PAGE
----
|Prevalence estimates of
Impaired glucose tolerance, 2007
of Impaired glucose tolerance, 2025
The main aim of this section is to estimate the prevalence for impaired glucose tolerance (IGT) for each country for the years 2007 and 2025. Data are provided for 215 countries and territories, which have been allocated mostly on a geographical basis into one of the seven IDF regions: Africa (AFR), Eastern Mediterranean and Middle East (EMME), Europe (EUR), North America (NA), South and Central America (SACA), South-East Asia (SEA), and the Western Pacific (WP).
The prevalence of IGT has been calculated in two ways:
1. The age and sex structure of each specific country has been used to provide an accurate estimate of the percentage of adults affected within each country.
2. The age and sex structure of the world population has been used to provide a prevalence estimate for each country that can readily be compared to other countries.
Only adults aged from 20 to 79 years of age are considered because the majority of all people who have IGT are adults.
It should be noted that column numbers in the Tables may not always exactly be the sum of the components because of rounding effects.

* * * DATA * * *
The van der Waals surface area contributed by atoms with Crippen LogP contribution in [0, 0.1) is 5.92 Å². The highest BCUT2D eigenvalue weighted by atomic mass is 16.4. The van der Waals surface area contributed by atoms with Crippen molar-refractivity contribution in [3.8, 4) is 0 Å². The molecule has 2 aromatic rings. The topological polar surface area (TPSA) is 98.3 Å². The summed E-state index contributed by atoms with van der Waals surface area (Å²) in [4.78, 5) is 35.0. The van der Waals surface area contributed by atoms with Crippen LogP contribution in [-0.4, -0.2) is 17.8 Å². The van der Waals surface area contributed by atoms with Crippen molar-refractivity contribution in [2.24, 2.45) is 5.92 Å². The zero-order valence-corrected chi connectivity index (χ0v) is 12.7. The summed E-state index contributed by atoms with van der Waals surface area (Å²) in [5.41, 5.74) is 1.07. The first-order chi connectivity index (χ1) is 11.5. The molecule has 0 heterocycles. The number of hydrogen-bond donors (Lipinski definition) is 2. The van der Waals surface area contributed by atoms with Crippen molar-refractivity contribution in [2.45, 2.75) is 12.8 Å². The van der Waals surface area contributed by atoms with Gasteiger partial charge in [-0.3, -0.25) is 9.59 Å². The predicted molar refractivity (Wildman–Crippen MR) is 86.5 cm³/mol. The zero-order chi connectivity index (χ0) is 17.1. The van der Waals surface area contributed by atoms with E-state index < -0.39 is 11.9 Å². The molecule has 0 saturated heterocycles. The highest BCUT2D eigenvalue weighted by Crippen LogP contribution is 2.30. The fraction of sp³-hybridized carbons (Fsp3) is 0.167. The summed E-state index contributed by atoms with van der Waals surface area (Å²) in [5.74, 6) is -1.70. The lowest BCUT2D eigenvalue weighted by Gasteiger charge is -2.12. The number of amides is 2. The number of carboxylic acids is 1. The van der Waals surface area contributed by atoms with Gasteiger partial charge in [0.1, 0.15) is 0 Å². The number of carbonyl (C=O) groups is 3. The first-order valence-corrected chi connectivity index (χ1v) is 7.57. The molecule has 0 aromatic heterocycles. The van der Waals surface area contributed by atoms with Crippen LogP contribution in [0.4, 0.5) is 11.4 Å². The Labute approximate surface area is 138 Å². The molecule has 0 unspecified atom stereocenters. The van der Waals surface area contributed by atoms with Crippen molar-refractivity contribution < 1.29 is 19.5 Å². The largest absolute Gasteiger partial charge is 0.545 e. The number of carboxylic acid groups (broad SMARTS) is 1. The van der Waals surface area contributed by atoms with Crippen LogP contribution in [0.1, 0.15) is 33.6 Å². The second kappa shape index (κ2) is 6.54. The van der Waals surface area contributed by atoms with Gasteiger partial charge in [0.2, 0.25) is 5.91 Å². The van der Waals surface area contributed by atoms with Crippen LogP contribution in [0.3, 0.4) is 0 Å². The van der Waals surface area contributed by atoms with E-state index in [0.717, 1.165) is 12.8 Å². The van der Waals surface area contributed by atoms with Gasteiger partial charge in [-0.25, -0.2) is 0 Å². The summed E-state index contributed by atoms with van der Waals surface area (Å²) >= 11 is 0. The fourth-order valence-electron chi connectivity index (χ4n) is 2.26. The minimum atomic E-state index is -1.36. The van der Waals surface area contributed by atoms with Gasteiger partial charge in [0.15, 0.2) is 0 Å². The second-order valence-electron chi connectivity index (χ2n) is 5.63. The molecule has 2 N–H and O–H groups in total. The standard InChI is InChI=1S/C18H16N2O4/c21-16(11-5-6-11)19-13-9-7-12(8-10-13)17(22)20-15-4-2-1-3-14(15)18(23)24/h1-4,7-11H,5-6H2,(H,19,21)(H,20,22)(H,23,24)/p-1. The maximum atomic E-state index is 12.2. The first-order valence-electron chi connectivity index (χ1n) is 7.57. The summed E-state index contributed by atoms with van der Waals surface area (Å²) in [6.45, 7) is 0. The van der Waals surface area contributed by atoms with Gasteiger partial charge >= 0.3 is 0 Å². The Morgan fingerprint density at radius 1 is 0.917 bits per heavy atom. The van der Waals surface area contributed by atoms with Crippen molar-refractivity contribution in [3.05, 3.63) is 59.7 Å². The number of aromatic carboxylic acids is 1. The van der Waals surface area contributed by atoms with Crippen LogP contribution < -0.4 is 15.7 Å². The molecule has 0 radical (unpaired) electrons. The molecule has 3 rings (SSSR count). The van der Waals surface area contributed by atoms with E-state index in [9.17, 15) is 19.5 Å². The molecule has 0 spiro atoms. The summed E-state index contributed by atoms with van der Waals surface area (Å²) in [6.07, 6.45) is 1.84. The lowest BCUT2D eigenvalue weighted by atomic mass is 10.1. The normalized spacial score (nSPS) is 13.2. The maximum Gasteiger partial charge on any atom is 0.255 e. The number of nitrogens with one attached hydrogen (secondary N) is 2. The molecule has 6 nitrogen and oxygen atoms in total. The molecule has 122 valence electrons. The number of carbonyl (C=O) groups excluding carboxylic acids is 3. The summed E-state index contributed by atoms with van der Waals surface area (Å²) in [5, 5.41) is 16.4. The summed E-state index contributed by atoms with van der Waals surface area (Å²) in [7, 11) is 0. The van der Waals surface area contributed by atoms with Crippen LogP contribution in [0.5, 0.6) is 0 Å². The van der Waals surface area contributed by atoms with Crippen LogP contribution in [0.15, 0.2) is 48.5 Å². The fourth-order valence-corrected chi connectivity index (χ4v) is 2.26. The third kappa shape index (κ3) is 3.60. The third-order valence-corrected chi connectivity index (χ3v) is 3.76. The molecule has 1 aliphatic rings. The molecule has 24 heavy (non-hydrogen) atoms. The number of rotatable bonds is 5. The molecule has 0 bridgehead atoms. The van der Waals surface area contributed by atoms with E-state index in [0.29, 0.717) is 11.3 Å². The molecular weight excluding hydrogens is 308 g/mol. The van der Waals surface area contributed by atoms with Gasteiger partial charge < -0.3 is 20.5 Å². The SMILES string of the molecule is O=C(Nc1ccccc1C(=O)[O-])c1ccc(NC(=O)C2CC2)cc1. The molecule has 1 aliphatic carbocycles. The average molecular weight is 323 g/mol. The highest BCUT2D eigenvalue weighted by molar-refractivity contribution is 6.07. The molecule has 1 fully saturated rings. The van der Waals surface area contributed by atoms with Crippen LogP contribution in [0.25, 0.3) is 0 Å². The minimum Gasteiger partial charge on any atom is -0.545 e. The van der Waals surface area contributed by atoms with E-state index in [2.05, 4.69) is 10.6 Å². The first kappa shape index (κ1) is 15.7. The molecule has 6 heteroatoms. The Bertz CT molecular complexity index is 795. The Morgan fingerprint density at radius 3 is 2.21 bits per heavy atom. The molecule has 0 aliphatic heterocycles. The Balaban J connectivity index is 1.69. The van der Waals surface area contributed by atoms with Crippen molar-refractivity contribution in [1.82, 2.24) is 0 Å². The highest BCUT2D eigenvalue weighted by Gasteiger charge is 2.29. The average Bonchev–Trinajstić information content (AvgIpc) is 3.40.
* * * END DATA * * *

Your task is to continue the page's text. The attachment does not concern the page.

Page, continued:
It is estimated that approximately 309 million, or 7.5% in the age group 20 – 79, have IGT in 2007, of which more than 80% live in developing countries. By 2025 the number of people with IGT is projected to increase to 418 million, or 8.1%, in the adult population (see Tables 3a-c on regional estimates for IGT).
The Western Pacific Region is estimated to have the greatest number of people with IGT in 2007 with some 112 million, although the European Region has the highest prevalence rate with 9.1% of the adult population affected by IGT (see Figure 1). By 2025, absolute numbers of persons with IGT are generally likely to increase by 30-70% in many regions, with the greatest increases in Africa, and the Eastern Mediterranean and Middle East (see Figure 2).
Figure 2 | Number of people with impaired glucose tolerance (20-79 age group) by region, 2007 and 2025
The prevalence of IGT is generally similar to that of diabetes, but somewhat higher for the African and Western Pacific Regions, but slightly lower than of diabetes in the North American Region (see Figure 3).
Figure 3 | Prevalence of diabetes and impaired glucose tolerance* (20-79 age group) by region, 2007 and 2025
Figure 4 highlights the large increases in absolute numbers of both diabetes and IGT over the 18-year period.
Figure 4 | Number of people with diabetes and impaired glucose tolerance (20-79 age group) by region, 2007 and 2025
As with diabetes, the 40-59 year age group is expected to have the greatest number of persons with IGT for 2007 with some 122 million, and this will remain true in 2025 with 164 million as shown in Figure 5. It is also of note that one-third of all those who will have IGT for 2007 are in the 20-39 year age group.
Figure 5 | Number of people with impaired glucose tolerance by age group, 2007 and 2025
Figure 6 | Top 10: Prevalence of impaired glucose tolerance* (20-79 age group) in 2007 (with 2025 prevalence)